Many people with acne-prone skin have low self-esteem and feel uncomfortable being out in public where others can see their skin. Having acne and acne-scarred skin is emotionally exhausting and can often time keep people from going after what they want because they’re scared they’re not good enough, pretty enough, or worthy enough. Many acne patients report that they are acutely sensitive about how others perceive them on first meetings and almost half of the patients in one study felt that others considered them to be dirty because of their acne (News-Medical). In addition, children with acne may not want to attend school during breakouts for fear of taunting or because of a low self-confidence, and even adults with acne may refuse to attend work or may be fearful of taking up certain jobs which demand a ‘perfect appearance’ in their eyes (News-Medical). So, acne-sufferers may hold themselves back from pursuing their dreams because of their acne.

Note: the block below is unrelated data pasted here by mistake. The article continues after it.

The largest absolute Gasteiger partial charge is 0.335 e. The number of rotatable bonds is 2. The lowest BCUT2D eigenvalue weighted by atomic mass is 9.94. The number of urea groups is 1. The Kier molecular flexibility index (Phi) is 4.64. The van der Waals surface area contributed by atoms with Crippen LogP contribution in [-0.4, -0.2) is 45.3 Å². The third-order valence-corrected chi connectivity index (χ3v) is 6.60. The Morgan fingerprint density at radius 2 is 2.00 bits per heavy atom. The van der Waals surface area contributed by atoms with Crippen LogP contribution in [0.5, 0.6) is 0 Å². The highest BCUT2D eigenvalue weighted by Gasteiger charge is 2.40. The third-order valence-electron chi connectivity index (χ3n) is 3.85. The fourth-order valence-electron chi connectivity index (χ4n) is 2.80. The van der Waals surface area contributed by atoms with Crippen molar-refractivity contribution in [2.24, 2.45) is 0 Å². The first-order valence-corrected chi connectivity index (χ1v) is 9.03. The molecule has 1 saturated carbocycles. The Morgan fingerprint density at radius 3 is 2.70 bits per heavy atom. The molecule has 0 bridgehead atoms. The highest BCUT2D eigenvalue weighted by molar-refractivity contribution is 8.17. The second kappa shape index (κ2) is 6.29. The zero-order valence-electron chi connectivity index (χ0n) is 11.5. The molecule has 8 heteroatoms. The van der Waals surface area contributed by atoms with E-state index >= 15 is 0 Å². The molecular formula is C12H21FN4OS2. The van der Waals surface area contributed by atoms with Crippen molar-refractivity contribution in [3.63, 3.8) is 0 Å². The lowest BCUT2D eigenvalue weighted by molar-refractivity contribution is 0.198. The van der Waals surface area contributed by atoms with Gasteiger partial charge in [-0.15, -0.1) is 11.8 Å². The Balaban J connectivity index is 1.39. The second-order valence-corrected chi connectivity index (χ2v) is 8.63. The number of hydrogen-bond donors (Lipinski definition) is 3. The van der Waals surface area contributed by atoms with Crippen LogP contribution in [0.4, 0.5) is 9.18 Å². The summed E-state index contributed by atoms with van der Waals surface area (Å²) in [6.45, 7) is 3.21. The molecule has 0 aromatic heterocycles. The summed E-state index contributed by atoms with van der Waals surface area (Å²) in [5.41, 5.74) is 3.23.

With light of recent news of Mr. Trump wanting to rescind DACA (Deferred Action for Childhood Arrivals), I wanted to create a tagline that takes into account the several hundreds of thousands of Hispanic-Americans who Mr. Trump is harmfully, and wrongfully damaging; they are known as Dreamers after the DREAM Act Bill (Development, Relief, and Education for Alien Minors Act). According to Wikipedia, the Deferred Action for Childhood Arrivals (DACA) “was an American immigration policy that allowed some individuals who entered the country as minors, and had either entered or remained in the country illegally, to receive a renewable two-year period of deferred action from deportation and to be eligible for a work permit”. There are approximately 800,000 individuals—referred to as Dreamers after the DREAM Act bill—that were enrolled in the program created by DACA, a policy established by the Obama administration in June 2012 and now rescinded by the Trump administration in September 2017. While it is a common belief that a majority of “applicants to the DACA program have been from Mexico and other predominantly Latino countries [...], seven of the top 24 countries with the highest acceptance rate for DACA applicants are in Asia, Europe or the Caribbean” (Washington Post); nonetheless, Hispanic-Americans still make up a large majority of Dreamers and that was taken into consideration for this tagline/slogan.